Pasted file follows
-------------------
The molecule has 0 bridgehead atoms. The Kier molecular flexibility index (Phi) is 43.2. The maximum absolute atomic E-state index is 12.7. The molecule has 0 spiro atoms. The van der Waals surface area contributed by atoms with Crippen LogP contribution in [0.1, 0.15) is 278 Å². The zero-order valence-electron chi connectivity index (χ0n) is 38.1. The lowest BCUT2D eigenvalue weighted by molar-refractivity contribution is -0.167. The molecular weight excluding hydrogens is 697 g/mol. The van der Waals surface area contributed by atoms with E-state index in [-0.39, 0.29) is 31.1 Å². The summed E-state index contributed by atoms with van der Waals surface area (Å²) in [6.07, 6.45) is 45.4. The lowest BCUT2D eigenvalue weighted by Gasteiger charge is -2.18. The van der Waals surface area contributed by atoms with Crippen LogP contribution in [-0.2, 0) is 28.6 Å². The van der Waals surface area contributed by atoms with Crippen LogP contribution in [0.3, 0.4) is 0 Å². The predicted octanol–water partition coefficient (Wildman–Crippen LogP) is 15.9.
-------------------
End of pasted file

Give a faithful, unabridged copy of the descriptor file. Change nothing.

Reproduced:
The molecule has 0 bridgehead atoms. The Kier molecular flexibility index (Phi) is 43.2. The maximum absolute atomic E-state index is 12.7. The molecule has 0 spiro atoms. The van der Waals surface area contributed by atoms with Crippen LogP contribution in [0.1, 0.15) is 278 Å². The zero-order valence-electron chi connectivity index (χ0n) is 38.1. The lowest BCUT2D eigenvalue weighted by molar-refractivity contribution is -0.167. The molecular weight excluding hydrogens is 697 g/mol. The van der Waals surface area contributed by atoms with E-state index in [-0.39, 0.29) is 31.1 Å². The summed E-state index contributed by atoms with van der Waals surface area (Å²) in [6.07, 6.45) is 45.4. The lowest BCUT2D eigenvalue weighted by Gasteiger charge is -2.18. The van der Waals surface area contributed by atoms with Crippen LogP contribution in [-0.2, 0) is 28.6 Å². The van der Waals surface area contributed by atoms with Crippen LogP contribution in [0.3, 0.4) is 0 Å². The predicted octanol–water partition coefficient (Wildman–Crippen LogP) is 15.9.